The cost of mortgages has recently hit a 15-year high and many are wondering how they will be able to continue their monthly payments if the trend keeps up. The Bank of England has said that up to one million people will see their mortgage bill rise by £500 a month by the end of 2026, which is causing misery for homeowners who are already struggling amid the cost of living crisis. Here, we will look at what it means if your mortgage falls into arrears and steps you may be able to take to ease the strain.
Mortgage arrears occur when you are behind with your monthly payments, and these missed payments will be recorded on your credit file. If you miss a payment, your mortgage provider will get in contact to find out why this has happened and offer you options to make the payment.
Some of these plans include:
– Paying it off in instalments by adding it to the total mortgage
– Changing to an interest-only mortgage
– Offering a payment holiday
– Extending the mortgage term.
These choices depend a great deal on your individual circumstances and may not all be available.
Any mortgage arrears – whether they are missed, partial, or late – will be recorded and included on your credit file for at least six years. Your mortgage provider will wait until the payment is 30 days past its due date before informing credit bureaus, but the effect it has on your credit rating will be worse the longer the payment is put off, and it may cause as much as a 180 point drop.
In general, lenders won’t start any repossession or legal proceedings until there have been three or more missed payments, however this could be less with some banks and building societies. They will also try to recoup the money in other ways before they resort to repossession, so there is always a chance of setting up a payment plan or asking for some sort of government help. It is always best to contact your lender as soon as you start to struggle, so they can be aware of the situation and offer any potential help.
Yes, it is possible to remortgage with bad credit, but, if you are over the age of 55, we would recommend looking into equity release. With an equity release plan, such as a lifetime mortgage, missed mortgage payments will not affect your interest rate or borrowing because the mortgage is based on the property value and your age, not your credit rating.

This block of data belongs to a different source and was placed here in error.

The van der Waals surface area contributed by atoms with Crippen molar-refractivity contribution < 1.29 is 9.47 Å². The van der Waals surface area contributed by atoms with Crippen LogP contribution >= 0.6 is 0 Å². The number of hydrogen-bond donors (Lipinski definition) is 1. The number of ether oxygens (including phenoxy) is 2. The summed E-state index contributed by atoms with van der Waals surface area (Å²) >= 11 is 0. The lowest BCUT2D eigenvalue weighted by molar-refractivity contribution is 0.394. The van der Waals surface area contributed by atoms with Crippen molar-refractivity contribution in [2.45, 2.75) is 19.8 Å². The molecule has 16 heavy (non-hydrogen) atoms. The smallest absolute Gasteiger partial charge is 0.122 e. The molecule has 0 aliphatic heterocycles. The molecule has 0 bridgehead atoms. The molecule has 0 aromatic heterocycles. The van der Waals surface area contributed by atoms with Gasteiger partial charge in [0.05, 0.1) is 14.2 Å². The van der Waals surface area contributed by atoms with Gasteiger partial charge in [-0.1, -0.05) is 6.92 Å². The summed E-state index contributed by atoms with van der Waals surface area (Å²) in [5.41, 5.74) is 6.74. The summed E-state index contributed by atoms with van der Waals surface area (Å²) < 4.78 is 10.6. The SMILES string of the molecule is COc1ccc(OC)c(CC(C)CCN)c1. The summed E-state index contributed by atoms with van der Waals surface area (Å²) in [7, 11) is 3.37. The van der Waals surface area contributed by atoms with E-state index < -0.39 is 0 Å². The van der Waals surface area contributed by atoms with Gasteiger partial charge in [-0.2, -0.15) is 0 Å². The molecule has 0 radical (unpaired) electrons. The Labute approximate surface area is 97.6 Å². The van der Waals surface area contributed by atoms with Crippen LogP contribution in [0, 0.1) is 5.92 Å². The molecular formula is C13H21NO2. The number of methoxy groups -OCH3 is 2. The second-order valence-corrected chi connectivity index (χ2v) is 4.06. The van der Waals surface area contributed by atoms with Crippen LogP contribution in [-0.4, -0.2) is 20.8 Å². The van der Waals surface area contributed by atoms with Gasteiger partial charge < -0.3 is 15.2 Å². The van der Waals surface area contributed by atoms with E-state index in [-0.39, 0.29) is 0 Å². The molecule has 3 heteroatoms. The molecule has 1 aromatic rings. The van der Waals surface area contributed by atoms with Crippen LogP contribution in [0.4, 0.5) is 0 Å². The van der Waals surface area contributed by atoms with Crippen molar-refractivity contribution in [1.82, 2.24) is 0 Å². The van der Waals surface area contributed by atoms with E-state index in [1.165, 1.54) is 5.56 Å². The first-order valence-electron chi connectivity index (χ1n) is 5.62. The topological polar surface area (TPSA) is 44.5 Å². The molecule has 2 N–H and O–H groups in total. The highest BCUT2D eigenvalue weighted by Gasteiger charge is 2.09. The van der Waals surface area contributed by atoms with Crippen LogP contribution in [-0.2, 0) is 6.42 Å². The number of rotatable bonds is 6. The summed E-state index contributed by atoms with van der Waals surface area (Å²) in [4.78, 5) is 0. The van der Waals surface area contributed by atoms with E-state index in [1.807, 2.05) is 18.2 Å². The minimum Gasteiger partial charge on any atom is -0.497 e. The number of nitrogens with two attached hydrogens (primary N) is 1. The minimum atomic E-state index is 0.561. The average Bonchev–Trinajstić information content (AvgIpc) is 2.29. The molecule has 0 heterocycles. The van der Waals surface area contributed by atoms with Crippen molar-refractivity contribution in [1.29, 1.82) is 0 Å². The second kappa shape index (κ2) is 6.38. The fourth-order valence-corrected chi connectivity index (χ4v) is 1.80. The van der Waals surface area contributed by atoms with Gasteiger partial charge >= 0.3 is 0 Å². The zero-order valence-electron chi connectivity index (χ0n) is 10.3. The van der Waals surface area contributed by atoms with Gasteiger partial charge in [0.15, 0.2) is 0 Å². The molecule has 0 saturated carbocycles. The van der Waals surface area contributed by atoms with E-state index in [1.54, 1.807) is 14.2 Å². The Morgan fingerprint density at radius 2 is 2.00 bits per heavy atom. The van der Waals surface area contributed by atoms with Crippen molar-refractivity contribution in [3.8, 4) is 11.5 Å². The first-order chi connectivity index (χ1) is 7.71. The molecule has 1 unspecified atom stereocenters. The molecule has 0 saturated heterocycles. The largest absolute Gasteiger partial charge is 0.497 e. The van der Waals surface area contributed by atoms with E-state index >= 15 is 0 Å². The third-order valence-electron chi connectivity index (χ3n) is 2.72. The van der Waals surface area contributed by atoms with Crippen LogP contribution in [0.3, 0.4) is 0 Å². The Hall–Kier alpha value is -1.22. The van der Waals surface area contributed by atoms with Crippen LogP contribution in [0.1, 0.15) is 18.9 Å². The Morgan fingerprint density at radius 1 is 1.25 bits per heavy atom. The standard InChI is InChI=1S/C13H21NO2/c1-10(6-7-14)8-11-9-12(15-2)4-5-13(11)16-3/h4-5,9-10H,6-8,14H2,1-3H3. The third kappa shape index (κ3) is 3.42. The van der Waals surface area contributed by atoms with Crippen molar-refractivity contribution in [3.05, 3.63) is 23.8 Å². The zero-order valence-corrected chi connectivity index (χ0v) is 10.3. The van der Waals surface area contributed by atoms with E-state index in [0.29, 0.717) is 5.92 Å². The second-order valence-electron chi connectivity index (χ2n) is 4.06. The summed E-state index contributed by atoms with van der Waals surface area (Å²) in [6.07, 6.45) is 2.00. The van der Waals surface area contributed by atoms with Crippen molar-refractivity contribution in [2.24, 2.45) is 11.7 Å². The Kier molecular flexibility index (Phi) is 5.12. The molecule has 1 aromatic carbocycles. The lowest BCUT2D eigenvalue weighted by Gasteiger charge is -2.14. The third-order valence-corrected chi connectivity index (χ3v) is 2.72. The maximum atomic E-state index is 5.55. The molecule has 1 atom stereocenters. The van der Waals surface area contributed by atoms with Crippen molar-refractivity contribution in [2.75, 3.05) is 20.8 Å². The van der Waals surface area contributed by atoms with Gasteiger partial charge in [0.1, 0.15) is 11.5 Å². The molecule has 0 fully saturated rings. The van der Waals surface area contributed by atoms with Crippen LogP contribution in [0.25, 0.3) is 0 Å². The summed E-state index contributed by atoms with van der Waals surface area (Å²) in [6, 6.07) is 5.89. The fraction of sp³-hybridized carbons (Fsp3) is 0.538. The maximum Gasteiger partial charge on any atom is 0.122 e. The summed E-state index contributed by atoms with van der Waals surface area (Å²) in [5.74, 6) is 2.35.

With a lifetime mortgage, you will be able to release a lump sum from your home which can pay off your existing mortgage, leaving you free of monthly payments and a loan that only needs to be paid after you pass away or enter long-term care. For those who are starting to feel the pinch of increased payments, equity release mortgages can help alleviate the struggle and allow you to live more comfortably as you get older. You can also make interest payments if you wish plus many options to consider before deciding which plan is best for you.
According to data from UK Finance, there were over 76,000 mortgages in arrears of more than 2.5% of the outstanding balance in the first quarter of 2023. Whilst the mortgage landscape looks bleak, there are ways to improve your financial standing. In later life, the worry of how you will continue to live can be ever-present, which is why we look at equity release as a way of helping homeowners enjoy life post-65 without the worry of monthly mortgage payments. Speak to one of our advisers today to see if an equity release plan such as a lifetime mortgage could help you pay off your existing mortgage and free yourself of mortgage worries.
With the mortgage landscape being so uncertain and the cost of living crisis causing stress for so many homeowners, equity release could be a suitable way of maintaining financial independence later in life, without having to move home or struggle with monthly repayments. Speak to one of our advisers today or use our calculator to see how much you could release.